Congressmen Make Themselves Outlaws

From recent legislation:

"It shall be illegal and a violation of this Act," declared the House
of Representatives, "to limit the production or distribution of oil,
natural gas, or any other petroleum product"¦ or to otherwise take any
action in restraint of trade for oil, natural gas, or any petroleum
product when such action, combination, or collective action has a
direct, substantial, and reasonably foreseeable effect on the market,
supply, price, or distribution of oil, natural gas, or other petroleum
product in the United States."

Well, OPEC nations may or may not be in violation of this law.  My guess is that if incompetence and general third-world type fraud is actionable, then they are guilty.  It may be tougher to prove outright conspiracy.

BUT, there is one nation that has, right there on the public record, clear government legislation that substantially limits development of some of the largest potential new oil reserves in the US.  That country is the United States, and by passage of this law, the entire Congress has made itself outlaws.

  • linearthinker

    I had to read it twice. Amazing. Can anyone say "duplicity"?
    And this from Steyn via Volokh: Representative Debbie Wasserman Schultz knew the routine: “I can’t say that there is evidence that you are manipulating the price, but I believe that you probably are. So prove to me that you are not.” Anyone that got this far without reading the linked articles, go back! Read it all.

    And the moonbats cheered.

  • Mike

    Good point linearthinker,

    I find it annoying when people attempt to shift the burden of proof onto me.

  • http://www.aguanomics.com/ David Zetland

    "clear government legislation that substantially limits development of some of the largest potential new oil reserves in the US"

    Surely you are not talking about places like ANWR? That legislation (for, against) represents the will of the people over the people's land. We could have it worse -- google "Soviet+environment".

  • http://amateureconblog.blogspot.com/ Speedmaster

    Great point! ;-)

  • Tim

    WHAT IS OUR OIL DOING UNDER OPEC'S SAND???

    Seriously, did anyone else get that creepy feeling that they were making a case for eventual war? I don't want to sound like I need a tin foil hat but how hard would it be to wave an American law in front of an agitated American society that already has the attitude that all resources on this planet are American resources? A sovern country has every right to decide to not sell something that is their own PRIVATE property. Isn't this really just a form of eminent domain, super-sized? Currently in the great lakes region we are dealing with states that think that the great lakes are somehow "Federal" property and they can vote to take the resource away from it's rightful owners, the border states. I get the feeling that most people, if asked, think that gas that is in my tank right now and that I paid my hard earned money for, is somehow NOT my personal property, to do with whatever I wish. They would also say that the gas that is in the station tanks is not really theirs, and the fuel that is owned by Exxon is really a "National" resource. It is only a national resource before the lease is made to someone to extract it, then, not-so-much.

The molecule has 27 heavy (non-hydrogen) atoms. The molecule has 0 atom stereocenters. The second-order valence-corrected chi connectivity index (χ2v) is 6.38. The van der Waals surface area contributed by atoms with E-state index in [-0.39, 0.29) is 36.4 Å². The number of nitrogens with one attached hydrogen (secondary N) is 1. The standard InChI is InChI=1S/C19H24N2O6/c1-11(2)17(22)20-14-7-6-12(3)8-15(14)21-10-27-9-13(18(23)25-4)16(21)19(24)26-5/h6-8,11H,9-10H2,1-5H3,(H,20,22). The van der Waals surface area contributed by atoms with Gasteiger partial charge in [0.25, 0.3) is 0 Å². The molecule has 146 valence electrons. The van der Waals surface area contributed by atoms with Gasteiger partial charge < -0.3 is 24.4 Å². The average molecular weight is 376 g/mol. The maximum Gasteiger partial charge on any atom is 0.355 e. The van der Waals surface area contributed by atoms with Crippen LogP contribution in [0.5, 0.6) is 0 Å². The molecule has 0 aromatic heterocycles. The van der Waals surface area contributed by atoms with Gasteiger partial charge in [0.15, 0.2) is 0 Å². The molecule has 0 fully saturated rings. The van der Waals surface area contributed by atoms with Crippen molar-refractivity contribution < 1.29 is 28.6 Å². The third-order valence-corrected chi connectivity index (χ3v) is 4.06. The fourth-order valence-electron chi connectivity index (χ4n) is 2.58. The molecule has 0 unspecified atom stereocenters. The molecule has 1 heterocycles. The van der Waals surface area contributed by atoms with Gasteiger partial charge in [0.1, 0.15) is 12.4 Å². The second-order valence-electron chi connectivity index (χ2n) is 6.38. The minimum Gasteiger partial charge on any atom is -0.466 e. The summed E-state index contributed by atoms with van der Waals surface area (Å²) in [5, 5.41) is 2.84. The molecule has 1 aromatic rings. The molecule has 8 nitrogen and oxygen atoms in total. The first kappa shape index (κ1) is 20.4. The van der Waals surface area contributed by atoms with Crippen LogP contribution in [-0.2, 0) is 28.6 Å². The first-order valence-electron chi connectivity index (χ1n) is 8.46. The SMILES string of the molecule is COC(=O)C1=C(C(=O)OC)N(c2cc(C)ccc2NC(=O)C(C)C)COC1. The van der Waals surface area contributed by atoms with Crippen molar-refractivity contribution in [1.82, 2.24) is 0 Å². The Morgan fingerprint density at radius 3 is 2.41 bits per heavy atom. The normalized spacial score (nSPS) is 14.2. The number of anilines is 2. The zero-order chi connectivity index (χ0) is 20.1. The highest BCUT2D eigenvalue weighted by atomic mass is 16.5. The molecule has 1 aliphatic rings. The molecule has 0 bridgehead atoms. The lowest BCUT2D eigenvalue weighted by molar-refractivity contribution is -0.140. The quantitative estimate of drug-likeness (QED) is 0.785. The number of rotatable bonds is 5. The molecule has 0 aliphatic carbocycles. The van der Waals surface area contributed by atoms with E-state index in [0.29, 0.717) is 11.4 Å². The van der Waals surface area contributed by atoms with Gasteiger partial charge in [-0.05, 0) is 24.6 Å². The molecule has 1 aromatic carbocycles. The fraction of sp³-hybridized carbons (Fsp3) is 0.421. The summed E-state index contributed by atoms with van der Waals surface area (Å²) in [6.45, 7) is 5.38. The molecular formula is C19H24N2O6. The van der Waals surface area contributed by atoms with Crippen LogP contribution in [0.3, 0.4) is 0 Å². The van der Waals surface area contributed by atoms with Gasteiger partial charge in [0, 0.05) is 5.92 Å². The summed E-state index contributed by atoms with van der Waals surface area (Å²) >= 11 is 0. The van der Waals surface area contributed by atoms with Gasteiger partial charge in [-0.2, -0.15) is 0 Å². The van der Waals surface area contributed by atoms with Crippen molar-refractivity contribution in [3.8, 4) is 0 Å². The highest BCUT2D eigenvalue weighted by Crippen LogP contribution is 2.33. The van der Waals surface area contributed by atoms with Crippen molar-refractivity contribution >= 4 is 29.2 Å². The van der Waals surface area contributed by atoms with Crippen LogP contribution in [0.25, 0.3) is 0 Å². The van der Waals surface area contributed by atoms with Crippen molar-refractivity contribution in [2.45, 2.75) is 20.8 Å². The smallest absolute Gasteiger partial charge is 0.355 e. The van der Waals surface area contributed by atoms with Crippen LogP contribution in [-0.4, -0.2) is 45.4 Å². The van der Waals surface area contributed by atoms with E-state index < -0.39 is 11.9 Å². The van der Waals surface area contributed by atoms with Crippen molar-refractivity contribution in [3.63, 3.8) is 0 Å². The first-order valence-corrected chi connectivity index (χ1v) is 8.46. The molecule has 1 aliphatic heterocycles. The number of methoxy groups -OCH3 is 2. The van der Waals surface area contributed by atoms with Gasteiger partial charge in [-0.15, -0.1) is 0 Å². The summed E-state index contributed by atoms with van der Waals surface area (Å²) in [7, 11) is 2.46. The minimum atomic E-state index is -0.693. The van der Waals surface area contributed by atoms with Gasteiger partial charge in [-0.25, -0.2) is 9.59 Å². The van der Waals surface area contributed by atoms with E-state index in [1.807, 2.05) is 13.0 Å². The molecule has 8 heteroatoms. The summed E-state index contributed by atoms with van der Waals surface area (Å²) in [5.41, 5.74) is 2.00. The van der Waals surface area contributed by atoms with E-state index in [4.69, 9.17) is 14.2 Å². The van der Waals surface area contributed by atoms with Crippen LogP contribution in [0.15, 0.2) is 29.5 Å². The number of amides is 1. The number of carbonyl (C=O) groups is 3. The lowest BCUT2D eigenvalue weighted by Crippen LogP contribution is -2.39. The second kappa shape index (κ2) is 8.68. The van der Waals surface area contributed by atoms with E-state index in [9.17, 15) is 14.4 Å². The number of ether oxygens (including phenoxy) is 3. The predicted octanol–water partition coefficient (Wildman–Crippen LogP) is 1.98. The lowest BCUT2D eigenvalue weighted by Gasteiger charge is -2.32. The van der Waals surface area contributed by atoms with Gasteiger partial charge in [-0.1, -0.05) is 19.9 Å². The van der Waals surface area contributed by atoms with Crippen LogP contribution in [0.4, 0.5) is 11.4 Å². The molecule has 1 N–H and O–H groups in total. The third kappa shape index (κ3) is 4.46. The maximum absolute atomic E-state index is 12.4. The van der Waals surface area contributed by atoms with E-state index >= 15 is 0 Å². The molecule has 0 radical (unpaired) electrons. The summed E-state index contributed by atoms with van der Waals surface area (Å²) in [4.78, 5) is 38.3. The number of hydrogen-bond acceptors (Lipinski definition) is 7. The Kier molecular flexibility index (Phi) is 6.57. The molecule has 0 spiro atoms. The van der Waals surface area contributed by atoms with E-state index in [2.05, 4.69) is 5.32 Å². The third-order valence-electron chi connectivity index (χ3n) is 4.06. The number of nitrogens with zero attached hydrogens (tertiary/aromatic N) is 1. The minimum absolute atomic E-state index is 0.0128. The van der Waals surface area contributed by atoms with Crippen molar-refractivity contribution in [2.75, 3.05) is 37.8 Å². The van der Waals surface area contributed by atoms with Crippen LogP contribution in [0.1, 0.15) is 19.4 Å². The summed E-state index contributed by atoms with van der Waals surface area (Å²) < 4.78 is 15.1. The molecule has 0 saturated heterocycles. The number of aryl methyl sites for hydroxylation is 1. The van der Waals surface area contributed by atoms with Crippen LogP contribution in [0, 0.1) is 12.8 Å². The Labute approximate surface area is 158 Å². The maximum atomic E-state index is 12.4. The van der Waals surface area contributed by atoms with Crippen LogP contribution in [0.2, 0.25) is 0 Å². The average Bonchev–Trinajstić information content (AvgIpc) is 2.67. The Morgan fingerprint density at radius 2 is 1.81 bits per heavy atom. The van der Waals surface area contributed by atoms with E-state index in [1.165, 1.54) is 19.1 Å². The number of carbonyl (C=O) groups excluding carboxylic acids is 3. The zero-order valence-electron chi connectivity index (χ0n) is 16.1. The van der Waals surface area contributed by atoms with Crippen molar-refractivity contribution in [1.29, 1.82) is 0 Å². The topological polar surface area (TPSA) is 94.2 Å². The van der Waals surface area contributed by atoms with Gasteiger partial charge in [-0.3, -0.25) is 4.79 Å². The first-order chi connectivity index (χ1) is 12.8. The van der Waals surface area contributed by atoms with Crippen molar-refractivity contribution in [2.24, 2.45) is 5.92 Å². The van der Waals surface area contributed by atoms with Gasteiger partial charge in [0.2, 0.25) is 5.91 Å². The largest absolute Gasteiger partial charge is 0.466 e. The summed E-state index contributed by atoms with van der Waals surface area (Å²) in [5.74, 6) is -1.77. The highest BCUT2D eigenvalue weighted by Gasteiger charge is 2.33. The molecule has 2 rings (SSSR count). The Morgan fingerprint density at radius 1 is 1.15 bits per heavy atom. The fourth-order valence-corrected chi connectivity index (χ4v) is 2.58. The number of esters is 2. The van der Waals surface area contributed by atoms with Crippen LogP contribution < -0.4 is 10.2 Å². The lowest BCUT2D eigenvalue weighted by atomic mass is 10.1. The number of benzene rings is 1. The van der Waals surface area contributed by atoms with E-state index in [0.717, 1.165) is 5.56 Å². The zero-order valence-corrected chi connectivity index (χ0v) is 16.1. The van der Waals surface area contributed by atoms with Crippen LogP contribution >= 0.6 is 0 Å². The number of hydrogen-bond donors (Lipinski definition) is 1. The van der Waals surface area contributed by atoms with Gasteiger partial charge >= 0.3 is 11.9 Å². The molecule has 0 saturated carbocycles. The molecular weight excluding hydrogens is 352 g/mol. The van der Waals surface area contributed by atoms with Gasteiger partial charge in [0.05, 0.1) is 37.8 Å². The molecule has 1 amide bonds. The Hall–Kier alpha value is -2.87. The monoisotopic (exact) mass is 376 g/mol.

• http://hertzlinger.blogspot.com Joseph Hertzlinger

    WHAT IS OUR OIL DOING UNDER OPEC'S SAND???

    They "nationalized" it.

  • skh.pcola

    @David Zetland:
    "Surely you are not talking about places like ANWR? That legislation (for, against) represents the will of the people over the people's land.

    Yup, because there's no possible way that special interests like the envirotard "movement" could affect legislation, huh? I've never had a chance to vote on the issue, so "the will of the people" must actually mean "the tyranny of the few who are influenced by some other small number of people."

    Or you're being sarcastic. Can't tell...but your comment is either humor or naivete.

  • Solar Lad

    Tim:

    Since the House of Saud would fall in a Riyadh minute if the U.S. explicitly removed her protection from the regime, it's not as simple as "they have, we want".

    skh.pcola:

    The elected representatives who vote to bar drilling in ANWR, or off the coasts of Cali or Florida, get re-elected.

    Therefore, a sizable portion of the public must agree with their stance. That's "the will of the people".

  • LoneSnark

    So, how do we enforce this law? Is someone working up a fund to bring a lawsuit against the Federal Government for violation of this new law?

  • skh.pcola

    Solar Lad:
    No, what you describe is representative democracy. "The will of the people" means just that and has nothing to do with whatever (low) percentage of voters who actually vote desire. "The will of the people" is rarely taken into consideration during legislative action. It would be great if that were not so, but it is.

  • http://AReasonableMan.com/ Gil

    I assume that this law would only apply to future actions (not ex post facto).

    But, we should still call them on it during the next energy-related bill debates.

  • Solar Lad

    skh.pcola:

    As you like, but it's a pretty poor "will" that won't take the trouble to cast a ballot every few years.